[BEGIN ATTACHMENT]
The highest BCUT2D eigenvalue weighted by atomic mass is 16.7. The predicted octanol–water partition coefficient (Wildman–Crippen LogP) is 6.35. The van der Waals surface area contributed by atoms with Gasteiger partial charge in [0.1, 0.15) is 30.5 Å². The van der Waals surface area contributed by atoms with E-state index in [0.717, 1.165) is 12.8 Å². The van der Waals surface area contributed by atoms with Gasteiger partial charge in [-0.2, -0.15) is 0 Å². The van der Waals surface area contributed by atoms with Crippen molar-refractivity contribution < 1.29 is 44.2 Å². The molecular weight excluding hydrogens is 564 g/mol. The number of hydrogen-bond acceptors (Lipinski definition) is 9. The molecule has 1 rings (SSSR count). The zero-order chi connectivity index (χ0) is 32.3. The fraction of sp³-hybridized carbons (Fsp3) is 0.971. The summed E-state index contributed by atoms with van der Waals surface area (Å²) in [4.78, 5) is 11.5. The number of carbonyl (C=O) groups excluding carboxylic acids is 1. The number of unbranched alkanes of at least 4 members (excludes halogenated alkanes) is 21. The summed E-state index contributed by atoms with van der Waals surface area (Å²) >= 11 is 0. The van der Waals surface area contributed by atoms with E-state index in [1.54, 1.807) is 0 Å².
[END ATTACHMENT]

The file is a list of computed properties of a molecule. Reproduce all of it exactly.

The highest BCUT2D eigenvalue weighted by atomic mass is 16.7. The predicted octanol–water partition coefficient (Wildman–Crippen LogP) is 6.35. The van der Waals surface area contributed by atoms with Gasteiger partial charge in [0.1, 0.15) is 30.5 Å². The van der Waals surface area contributed by atoms with E-state index in [0.717, 1.165) is 12.8 Å². The van der Waals surface area contributed by atoms with Gasteiger partial charge in [-0.2, -0.15) is 0 Å². The van der Waals surface area contributed by atoms with Crippen molar-refractivity contribution < 1.29 is 44.2 Å². The molecular weight excluding hydrogens is 564 g/mol. The number of hydrogen-bond acceptors (Lipinski definition) is 9. The molecule has 1 rings (SSSR count). The zero-order chi connectivity index (χ0) is 32.3. The fraction of sp³-hybridized carbons (Fsp3) is 0.971. The summed E-state index contributed by atoms with van der Waals surface area (Å²) in [4.78, 5) is 11.5. The number of carbonyl (C=O) groups excluding carboxylic acids is 1. The number of unbranched alkanes of at least 4 members (excludes halogenated alkanes) is 21. The summed E-state index contributed by atoms with van der Waals surface area (Å²) >= 11 is 0. The van der Waals surface area contributed by atoms with E-state index in [1.54, 1.807) is 0 Å².